Most likely, there are many extinct civilizations in the Universe

Most likely, there are many extinct civilizations in the Universe

Is there life in the universe? If so, can she communicate and does she want to talk to us? If there is such a civilization, how long can it survive? These are some of the main issues that are regularly reviewed by astronomers who think about aliens.

Suffice it to say that the answers are not as simple as Star Trek or Star Wars make you believe. The most famous answer came in 1961, when the astronomer Frank Drake proposed what is now known as the Drake equation. You can read it on the website of the Search for Extraterrestrial Intelligence (SETI) in full, and understand that it describes the variables necessary for a technological civilization that could communicate with us.

A new document in astrobiology suggests that there may be a way to simplify the equation, based on observations of exoplanets, which we did with the first one discovered in the 1990s. While the result is depressing — life was abundant, but now it’s likely to be dying out — there is an app that can help us expand our own civilization, the researchers say. The study was led by Adam Frank, a professor of physics and an astronomer from the University of Rochester.

“The question of whether developed civilizations exist elsewhere in the universe has always hit three large uncertainties in the Drake equation,” Frank said in a statement.

Most likely, there are many extinct civilizations in the Universe

Two equations describing the possibilities of life: the famous Drake equation (above) and the newer equation of Adam Frank and Woodruff Sullivan. “We have known for a long time how most of the stars exist,” added Frank. “We don’t know how many of these stars were planets that could potentially cover life, how often life could evolve and lead to intelligent beings, and how long any civilization could exist before becoming extinct.”

Here are the elements that Frank and co-author Woodruff Sullivan (department of astronomy and astrobiology programs at the University of Washington) suggest for change:

- How many stars have habitable planets? 1/5 stars have planets in habitable zones. This is known because of the search for exoplanets by the Kepler space telescope, as well as other planetary research.

- How long can civilizations survive? This question is very difficult to answer, so the researchers instead asked: “Are we the only technological species that have ever appeared?”.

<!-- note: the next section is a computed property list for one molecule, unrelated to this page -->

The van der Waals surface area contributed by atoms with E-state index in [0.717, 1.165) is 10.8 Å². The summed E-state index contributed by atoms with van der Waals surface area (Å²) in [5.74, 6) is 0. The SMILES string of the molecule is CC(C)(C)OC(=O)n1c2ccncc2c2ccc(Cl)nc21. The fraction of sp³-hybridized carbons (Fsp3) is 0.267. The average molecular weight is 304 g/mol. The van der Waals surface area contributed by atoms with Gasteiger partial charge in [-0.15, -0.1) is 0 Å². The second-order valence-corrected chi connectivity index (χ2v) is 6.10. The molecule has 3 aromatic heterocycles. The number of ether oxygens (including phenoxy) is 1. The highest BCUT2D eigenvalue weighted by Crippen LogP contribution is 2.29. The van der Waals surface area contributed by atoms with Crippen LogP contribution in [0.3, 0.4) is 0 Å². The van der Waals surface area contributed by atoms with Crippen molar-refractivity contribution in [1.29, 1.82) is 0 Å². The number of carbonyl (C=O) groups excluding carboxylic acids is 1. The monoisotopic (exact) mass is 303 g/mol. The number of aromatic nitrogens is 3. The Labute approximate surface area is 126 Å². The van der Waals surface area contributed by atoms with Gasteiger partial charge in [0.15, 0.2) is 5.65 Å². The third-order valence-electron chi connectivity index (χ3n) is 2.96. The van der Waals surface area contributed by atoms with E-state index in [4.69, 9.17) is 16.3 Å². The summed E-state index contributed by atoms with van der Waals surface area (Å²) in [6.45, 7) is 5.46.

- How likely is it that an advanced life will arise on the planet? Researchers instead tried to imagine the Universe, where humanity is the only one. By applying this question of probability to the number of known stars, the researchers found a probability of one in 10 billion trillions.

Most likely, there are many extinct civilizations in the Universe

Comparative dimensions of the Earth-like planets. Four planets on the left were discovered by the Kepler space telescope, while the extreme right planet is our Earth. From left to right: Kepler-22b, Kepler-69c, Kepler-62e, 62f-Kepler and Earth.

The authors duplicate the “archaeological form” of the Drake equation. Their equation multiplies the terms “Nast” and “fbt” to get the result. “Nast” refers to “the number of habitable planets in a given volume of the Universe”, and “fbt” is “the probability of the technological type arising on one of these planets”. Researchers say that one in 10 billion trillions seems like a very low probability that humanity is lonely there. But the vast distances of the universe, combined with the uncertainty of how long civilizations exist, means that they can never be provided with the opportunity to communicate with someone there.

Our civilization is 10,000 years old; if a typical civilization does not last much longer (within 13 billion years of the life of the Universe), then the rest will most likely become extinct. But there is a practical application to support our term, the researchers say.

“Our results suggest that our evolution was not unique and, probably, this happened before many times before,” said Frank. “The remaining cases can include many energy-intensive civilizations regarding their feedback on their planets and how their civilizations grow. This means that we can start exploring this problem with the help of modeling to get an idea of ​​what leads to long-lived civilizations and what doesn't. ”

Comments (0)